Just when the BugLady thought that her Front-Porch-Bugs had called it quits (except for the crickets and katydids), she went out one night with the dog and found these two newcomers, disparate beauties, sitting inches from each other under the porch light.
Owlet Moths are in the family Noctuidae, a huge and varied group. It’s the largest moth family, with 3,000+ species in North America and 35,000+ worldwide. Tiny? Huge (5+ inch wingspreads)? Day-flying? Night flying? Flashy? Exquisitely camouflaged? Lumpy? Not? Yes. Noctuid classification is being scrutinized using a DNA “bar-coding” technique which may, over the next decade, help sort out who is related to whom. In the meanwhile, the family includes darts, daggers, sallows, foresters, loopers, underwings, Zales (and the Owl-eyed Bird-Dropping Moth, the Variegated Brindle, the Festive Midget, the Indomitable Melipotis, and the Black Witch, the moth that is on the BugLady’s “Most Wanted” list.) (naming stuff must be so much fun!).
According to The Audubon Society Field Guide to North American Insects and Spiders, Owlet moths fold their wings in a “rooflike” fashion over their body when at rest, have slender antennae, a well-developed proboscis, and a hearing organ (tympanum) on each side of the thorax. In general, when Mother Nature equips an organism with ears, it also comes with noise-making capabilities; but for nocturnal moths, being able to pick up the sounds of bats on the hunt is also important. Arctiid (tiger) moths hear bats and then squeak back to advertise their distasteful presence. As a group, the food preferences of Noctuiid caterpillars are broad. The caterpillars, which include the cutworms and armyworms that retreat into the soil by day and feed on crops at night, frequently make the lists of top agricultural pests. Adults feed on nectar from flowers or on fermented tree sap or fruit.
This particular owlet seems to be the Goldenrod Hooded Owlet, also called the Asteroid (Cucullia asteroides), which inhabits North America east of the Rockies. The genus Cucullia contains the hooded owlets, so named for the tuft of hairs on the thorax. The twig imitation of this 1 ½” long moth didn’t quite work on the BugLady’s front door frame. Some moth books picture moths in a spread-winged, pinned position – very unhelpful in this case – but the excellent Moths of the North Woods shows moths as they sit. As you would expect, its caterpillars feed on goldenrods, with some asters thrown in for variety. According to www.illinoiswildflowers.info, adults have been recorded on the fall-flowering Witch Hazel shrub.
Adult GHOs (switch gears, birders – that’s Goldenrod Hooded Owlets, not Great Horned Owls) fly for most of the summer, producing variable, often-green, longitudinally-striped caterpillars willy-nilly. Caterpillars create a tough underground cocoon to spend the winter in and emerge as adults in late spring.
The Asteroid moth gets its name from the fact that its caterpillars feed on plants in the Aster family, Asteraceae. In a happy bit of symmetry, the BugLady (who loves multi-disciplinarians) came across a reference to a celestial asteroid that was discovered in 1997 and named Cucullia.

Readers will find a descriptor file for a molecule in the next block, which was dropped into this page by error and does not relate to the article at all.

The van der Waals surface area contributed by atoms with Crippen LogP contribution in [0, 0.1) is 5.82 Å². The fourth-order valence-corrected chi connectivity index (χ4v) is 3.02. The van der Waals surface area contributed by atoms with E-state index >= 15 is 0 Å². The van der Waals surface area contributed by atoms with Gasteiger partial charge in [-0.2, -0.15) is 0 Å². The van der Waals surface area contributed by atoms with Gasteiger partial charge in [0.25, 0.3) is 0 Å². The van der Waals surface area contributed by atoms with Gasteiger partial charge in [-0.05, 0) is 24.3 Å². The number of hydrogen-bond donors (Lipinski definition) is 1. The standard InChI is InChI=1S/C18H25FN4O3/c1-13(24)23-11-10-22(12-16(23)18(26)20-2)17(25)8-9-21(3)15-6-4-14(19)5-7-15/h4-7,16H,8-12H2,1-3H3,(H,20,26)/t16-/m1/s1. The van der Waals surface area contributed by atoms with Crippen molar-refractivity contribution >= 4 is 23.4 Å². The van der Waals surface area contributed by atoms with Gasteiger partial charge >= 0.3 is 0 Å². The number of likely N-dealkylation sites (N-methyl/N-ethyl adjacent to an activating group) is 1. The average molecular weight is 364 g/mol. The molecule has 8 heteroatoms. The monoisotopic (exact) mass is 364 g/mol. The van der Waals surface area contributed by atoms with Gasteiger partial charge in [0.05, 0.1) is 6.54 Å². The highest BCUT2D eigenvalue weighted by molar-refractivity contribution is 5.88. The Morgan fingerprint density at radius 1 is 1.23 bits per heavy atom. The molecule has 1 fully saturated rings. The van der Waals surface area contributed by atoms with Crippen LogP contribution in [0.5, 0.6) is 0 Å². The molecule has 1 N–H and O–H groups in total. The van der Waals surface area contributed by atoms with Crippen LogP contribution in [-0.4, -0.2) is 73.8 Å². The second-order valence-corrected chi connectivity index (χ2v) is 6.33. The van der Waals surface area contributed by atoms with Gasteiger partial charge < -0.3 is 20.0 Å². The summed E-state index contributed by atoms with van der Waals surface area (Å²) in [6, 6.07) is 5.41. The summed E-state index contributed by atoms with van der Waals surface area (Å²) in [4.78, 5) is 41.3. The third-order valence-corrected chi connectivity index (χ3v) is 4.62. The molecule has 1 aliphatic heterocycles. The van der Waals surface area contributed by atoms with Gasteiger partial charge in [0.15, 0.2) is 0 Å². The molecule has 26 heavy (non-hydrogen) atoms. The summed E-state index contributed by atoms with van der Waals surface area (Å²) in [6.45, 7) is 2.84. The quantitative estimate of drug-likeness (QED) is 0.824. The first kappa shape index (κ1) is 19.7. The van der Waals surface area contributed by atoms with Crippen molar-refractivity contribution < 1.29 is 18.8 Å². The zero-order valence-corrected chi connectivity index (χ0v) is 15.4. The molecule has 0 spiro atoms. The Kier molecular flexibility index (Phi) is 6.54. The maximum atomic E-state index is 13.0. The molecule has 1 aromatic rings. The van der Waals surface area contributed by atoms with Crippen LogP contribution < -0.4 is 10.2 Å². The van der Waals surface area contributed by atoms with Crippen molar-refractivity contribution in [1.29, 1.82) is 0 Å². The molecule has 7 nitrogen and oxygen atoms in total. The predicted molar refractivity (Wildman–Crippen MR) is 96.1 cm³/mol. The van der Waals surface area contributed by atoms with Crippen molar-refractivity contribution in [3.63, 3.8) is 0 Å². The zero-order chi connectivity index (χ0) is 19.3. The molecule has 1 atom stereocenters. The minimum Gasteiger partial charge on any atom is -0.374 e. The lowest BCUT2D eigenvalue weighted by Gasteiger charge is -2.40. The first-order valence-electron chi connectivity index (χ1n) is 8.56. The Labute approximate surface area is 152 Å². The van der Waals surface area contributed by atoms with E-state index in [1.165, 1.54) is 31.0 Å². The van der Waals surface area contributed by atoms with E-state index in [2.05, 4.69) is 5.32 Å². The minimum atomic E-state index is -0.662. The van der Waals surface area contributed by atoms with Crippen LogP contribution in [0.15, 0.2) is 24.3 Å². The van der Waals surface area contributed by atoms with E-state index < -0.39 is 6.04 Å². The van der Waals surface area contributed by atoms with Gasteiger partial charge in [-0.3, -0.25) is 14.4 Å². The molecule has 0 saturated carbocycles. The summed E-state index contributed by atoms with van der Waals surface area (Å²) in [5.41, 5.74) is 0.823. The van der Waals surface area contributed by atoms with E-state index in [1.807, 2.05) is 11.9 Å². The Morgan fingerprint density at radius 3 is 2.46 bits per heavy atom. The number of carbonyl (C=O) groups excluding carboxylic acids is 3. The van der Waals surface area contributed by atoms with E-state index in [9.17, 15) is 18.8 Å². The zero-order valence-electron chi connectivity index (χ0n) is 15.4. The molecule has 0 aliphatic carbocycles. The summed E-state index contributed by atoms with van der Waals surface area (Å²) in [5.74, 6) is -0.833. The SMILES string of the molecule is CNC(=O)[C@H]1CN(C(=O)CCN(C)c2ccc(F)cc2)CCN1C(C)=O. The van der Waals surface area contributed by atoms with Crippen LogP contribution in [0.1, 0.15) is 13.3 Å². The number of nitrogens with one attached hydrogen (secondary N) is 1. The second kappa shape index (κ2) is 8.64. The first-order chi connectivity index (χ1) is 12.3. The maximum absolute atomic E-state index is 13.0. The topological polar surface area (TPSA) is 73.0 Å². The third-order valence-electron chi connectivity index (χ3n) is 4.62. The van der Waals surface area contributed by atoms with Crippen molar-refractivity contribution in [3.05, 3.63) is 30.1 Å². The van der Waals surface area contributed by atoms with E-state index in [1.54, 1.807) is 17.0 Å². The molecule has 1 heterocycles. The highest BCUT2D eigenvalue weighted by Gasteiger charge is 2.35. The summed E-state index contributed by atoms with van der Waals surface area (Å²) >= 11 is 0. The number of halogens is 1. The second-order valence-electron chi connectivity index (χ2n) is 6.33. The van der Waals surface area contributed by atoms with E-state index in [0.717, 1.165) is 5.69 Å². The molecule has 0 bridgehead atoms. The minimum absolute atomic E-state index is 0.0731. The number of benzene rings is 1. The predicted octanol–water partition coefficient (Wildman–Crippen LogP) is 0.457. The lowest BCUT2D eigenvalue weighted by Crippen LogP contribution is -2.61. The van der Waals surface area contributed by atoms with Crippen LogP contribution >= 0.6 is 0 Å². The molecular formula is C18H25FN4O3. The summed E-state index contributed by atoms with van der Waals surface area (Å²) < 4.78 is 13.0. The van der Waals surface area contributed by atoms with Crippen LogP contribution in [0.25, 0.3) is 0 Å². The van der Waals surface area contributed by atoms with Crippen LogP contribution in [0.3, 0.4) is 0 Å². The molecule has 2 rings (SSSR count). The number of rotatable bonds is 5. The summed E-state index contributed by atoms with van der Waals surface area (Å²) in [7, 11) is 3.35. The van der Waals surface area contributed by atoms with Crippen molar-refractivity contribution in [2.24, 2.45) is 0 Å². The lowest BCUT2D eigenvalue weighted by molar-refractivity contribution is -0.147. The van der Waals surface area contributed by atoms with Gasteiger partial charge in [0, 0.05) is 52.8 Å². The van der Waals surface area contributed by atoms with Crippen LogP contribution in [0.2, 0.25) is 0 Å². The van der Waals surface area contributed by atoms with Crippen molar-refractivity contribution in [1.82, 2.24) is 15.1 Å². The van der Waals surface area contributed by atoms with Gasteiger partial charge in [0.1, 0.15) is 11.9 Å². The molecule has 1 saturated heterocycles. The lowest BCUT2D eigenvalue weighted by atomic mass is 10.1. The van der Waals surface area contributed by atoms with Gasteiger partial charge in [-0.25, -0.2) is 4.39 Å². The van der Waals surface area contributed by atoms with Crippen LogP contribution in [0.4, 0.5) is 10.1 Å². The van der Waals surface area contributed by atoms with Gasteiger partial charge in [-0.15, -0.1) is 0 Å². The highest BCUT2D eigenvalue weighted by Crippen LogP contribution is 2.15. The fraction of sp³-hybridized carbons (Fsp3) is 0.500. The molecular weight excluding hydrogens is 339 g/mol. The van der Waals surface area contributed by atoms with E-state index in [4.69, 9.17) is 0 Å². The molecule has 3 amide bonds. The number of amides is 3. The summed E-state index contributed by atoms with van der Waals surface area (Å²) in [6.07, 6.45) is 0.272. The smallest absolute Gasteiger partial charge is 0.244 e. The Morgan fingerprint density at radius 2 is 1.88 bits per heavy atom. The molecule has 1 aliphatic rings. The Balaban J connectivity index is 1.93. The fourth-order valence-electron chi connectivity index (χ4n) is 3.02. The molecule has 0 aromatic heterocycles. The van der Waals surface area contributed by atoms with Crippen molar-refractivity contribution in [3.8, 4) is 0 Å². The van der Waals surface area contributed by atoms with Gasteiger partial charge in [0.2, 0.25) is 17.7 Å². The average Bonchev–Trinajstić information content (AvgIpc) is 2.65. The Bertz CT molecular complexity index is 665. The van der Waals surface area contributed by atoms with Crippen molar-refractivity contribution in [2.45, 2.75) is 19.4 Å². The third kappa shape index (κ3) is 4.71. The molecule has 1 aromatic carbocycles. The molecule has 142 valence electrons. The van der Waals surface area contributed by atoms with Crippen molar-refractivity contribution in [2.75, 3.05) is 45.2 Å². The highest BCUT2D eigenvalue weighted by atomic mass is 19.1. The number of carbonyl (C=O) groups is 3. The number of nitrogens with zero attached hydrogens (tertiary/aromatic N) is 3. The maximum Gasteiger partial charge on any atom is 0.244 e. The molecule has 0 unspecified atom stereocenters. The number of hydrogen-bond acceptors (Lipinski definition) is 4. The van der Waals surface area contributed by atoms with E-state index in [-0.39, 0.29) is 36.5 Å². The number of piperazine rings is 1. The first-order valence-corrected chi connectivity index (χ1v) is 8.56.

The second critter in this Mutt and Jeff pair is the 3/8” long planthopper called Wolf’s Otiocerus (Otiocerus wolfii) (apparently, moth-namers have more fun than bug-namers). Within the very diverse planthopper bunch, this bug belongs to an uncommon, little-studied, mainly tropical family called the Derbid Planthoppers (Derbidae), in which Otiocerus is a New World genus. According to Eaton and Kaufman in the excellent Field Guide to Insects of North America, the derbid planthoppers “resemble small moths or caddisflies but have a pronounced, broad snout.”
Their rarely-observed nymphs feed on woody fungi, and there is an excited exchange in bugguide.net between an entomologist and an insect enthusiast who submitted his “what the heck are these??” photos of a nymph for identification. Adults are phloem feeders (phloem, as BugFans will recall from high school biology, is the living plant tissue that transports nutrients around in a tree). The BugLady assumes that Derbids feed on the contents of the phloem tubes, not the phloem tubes themselves. The BugLady couldn’t find a whole lot of information about the WO, but according to the “Report of the State Entomologist on injurious and other insects of the state of New York” (1893), adult WOs are found on walnut trees, and a Ph.D. dissertation written in 1922 (The Fulgoridae or plant-hoppers of Mississippi, including those of possible occurance: a taxonomic, biological, ecological and economic study) puts them in sycamores, too.
Moment of Truth time. Insect references like Bugguide typically start with a family tree. In the case of the WO, it looks like this: “… order Hemiptera (True Bugs, Cicadas, Hoppers, Aphids and Allies); suborder Auchenorrhyncha (Free-living Hemipterans); superfamily Fulgoroidea (Planthoppers); family Derbidae (Derbid Planthoppers)…”
The BugLady has been clinging to the old classification of bugs long after the rest of the BugWorld jumped aboard the new. It used to be that the True Bugs (stink bugs, squash bugs, water striders, assassin bugs, etc,) were in the Order Hemiptera, and the aphids, cicadas, leaf/tree hoppers, scales, spit bugs, etc. were in their own order, Homoptera. The “lumpers” struck (for legitimate reasons, the BugLady is sure), and now there is a single order, Hemiptera, which contains the three suborders—Heteroptera (the bugs formerly known as “hemiptera”), Sternorrhyncha (aphids, scales, and a few others characterized as “plant parasites”), and the Auchenorrhyncha (tree/leaf/plant hoppers, scolops, cicadas, etc). The BugLady has been resisting adopting the change because the she can’t spell Auchenorrhyncha and she couldn’t pronounce it on a bet.
Whew! That feels better. Expect backsliding.
The Bug Lady